Question Computer is not turning on at all after power grid outage


Apr 20, 2018

Yesterday there was a power outage in my city (while my computer was running) and after the power turned back on my computer is no longer turning on at all. There was no lightning storm or anything like that.
Since the breakers in my apartment tripped after the power came back on, I assume there was maybe some power surge present, but all other computers and devices I have at home keep working without any problems.

When I press the power on button on the case, nothing happens at all, which made me think that maybe the PSU got blown up, so I disconnected all wires from it, plugged the power cord back in and shorted together the green wire with a ground wire and the PSU fan started spinning. I also measured all the voltage outputs (3.3v, 5v, 12v) with a multimeter and they are all correct, so it seems like the PSU is fine. Could it be that a power surge got through the PSU and fried the motherboard without actually damaging the PSU? That should not be possible right? Not without at least blowing the PSU's fuse or something.

So maybe the power on button is damaged, I thought (unlikely though). So I pluged the PSU back into the motherboard and shorted the green and black wire together once more to simulate pressing of the power ON button on the case and the LEDs on the motherboard flicked very briefly (like 0.1s) and the fans twitched ever so slightly once, but after that, nothing. If I repeat this (short the green and black together again) i get the same result, short blink and a fan twitch.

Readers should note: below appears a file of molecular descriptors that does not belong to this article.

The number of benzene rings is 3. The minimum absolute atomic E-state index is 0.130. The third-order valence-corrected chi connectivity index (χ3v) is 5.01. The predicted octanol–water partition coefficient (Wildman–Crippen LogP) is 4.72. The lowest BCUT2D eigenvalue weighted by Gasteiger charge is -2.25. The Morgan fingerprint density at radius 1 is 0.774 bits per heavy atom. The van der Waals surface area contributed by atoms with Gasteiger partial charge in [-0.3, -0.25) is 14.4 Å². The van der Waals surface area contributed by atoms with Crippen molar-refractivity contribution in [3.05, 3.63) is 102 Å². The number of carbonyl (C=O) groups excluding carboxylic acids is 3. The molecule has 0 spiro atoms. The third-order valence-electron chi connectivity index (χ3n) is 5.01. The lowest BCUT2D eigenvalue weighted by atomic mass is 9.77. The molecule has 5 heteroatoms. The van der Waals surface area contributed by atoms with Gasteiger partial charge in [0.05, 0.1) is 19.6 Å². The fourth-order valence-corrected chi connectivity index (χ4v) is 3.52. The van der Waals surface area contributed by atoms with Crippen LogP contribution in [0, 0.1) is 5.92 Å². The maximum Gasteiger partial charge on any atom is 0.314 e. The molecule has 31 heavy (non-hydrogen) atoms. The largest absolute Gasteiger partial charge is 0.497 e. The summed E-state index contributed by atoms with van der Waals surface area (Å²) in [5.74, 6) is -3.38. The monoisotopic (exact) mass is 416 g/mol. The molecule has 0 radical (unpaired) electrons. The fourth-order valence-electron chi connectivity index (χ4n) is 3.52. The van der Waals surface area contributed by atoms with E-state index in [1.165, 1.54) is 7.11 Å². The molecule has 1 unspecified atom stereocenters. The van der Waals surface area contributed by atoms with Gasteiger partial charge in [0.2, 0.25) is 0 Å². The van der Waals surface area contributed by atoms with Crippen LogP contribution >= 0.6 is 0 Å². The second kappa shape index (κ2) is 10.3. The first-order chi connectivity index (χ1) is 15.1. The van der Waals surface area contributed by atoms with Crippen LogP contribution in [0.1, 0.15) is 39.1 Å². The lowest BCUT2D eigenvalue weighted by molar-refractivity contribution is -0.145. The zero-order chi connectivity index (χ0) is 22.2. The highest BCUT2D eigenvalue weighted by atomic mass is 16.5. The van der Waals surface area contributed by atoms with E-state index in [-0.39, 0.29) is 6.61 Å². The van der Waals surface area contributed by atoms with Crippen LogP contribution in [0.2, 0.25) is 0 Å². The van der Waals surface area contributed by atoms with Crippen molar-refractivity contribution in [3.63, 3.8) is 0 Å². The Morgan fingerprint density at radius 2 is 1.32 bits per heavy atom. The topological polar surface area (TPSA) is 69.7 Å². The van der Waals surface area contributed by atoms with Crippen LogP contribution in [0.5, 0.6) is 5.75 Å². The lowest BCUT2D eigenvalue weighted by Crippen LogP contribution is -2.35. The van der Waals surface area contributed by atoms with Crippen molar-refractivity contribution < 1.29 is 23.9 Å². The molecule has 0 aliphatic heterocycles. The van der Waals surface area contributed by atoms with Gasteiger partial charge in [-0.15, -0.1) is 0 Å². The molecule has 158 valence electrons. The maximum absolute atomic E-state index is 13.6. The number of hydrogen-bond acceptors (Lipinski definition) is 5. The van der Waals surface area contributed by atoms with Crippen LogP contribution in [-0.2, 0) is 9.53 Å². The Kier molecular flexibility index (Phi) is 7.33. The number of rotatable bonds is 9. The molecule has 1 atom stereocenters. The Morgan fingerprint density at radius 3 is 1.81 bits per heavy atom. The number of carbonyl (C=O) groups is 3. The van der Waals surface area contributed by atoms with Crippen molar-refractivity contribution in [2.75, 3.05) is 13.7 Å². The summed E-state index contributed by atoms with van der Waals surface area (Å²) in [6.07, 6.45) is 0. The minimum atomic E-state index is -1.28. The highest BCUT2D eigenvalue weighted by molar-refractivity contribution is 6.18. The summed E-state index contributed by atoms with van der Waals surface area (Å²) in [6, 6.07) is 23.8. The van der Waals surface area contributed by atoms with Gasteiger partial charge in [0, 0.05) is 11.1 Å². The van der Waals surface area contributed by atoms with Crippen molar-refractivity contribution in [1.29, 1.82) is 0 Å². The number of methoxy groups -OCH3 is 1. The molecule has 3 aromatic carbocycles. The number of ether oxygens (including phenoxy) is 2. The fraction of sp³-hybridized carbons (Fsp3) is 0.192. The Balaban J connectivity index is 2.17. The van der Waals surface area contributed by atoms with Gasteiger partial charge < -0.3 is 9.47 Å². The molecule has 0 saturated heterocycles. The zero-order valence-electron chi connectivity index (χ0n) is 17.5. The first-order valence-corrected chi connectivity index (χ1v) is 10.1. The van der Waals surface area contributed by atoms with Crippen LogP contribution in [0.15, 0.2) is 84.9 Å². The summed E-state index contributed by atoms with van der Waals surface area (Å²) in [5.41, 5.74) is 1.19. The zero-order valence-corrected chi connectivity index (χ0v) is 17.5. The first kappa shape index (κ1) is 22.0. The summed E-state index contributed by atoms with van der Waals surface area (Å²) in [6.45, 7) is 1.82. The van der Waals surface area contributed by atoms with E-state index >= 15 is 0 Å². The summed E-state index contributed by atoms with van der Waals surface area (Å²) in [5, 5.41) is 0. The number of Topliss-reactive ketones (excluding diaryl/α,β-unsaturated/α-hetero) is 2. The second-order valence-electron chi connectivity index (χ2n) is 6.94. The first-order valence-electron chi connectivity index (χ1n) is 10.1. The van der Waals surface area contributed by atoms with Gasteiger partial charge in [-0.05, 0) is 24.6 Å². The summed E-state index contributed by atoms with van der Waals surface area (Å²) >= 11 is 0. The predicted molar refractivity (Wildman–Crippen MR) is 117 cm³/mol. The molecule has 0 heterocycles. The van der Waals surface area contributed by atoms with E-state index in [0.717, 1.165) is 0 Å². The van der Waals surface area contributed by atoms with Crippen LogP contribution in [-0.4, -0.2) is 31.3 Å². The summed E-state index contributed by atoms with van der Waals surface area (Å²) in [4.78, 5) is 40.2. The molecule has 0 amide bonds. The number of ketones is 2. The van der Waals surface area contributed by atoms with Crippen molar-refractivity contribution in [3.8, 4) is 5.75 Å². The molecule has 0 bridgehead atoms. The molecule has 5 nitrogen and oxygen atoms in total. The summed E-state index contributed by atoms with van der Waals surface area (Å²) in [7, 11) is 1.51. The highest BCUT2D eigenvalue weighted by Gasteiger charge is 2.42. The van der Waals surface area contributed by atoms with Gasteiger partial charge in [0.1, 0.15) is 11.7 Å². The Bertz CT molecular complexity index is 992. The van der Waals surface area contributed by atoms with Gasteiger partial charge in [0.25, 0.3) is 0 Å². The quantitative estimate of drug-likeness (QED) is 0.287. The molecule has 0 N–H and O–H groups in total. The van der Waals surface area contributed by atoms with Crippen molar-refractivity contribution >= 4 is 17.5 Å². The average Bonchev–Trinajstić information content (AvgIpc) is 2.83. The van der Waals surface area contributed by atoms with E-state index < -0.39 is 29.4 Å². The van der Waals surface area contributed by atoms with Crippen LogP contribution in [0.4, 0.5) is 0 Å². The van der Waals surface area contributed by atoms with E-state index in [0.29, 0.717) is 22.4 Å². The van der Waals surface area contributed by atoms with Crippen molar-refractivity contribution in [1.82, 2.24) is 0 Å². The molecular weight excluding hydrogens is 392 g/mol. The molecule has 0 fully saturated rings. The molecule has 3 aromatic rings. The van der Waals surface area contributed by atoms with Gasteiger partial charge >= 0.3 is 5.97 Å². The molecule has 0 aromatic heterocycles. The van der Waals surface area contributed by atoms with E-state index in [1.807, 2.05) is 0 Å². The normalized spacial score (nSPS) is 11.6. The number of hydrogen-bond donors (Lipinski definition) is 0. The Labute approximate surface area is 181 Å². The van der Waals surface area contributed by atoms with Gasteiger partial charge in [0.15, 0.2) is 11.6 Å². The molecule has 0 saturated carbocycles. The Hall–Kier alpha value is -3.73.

I tried to remove the RAM, HDDs and the GPU, so all that is hooked up to the PSU now is the mobo, CPU and fans, still nothing.

So what am I looking at here? Is the mobo destroyed? I have no other PSU to try without ripping apart my other computer which I want to avoid doing.


Are you sure that the current wall outlet is working? Test with a lamp or with your multi-meter even.

Are you plugging the computer/PSU directly into a wall outlet or is the power connection via a power strip or some form of surge protector?

Surge protectors that have "done their job" protecting the attached devices can be damaged and fail as a result.

If there are any such devices check that they do not have their own independent breakers or even a fuse of some sort. Remove any such devices and plug the computer directly into the wall outlet.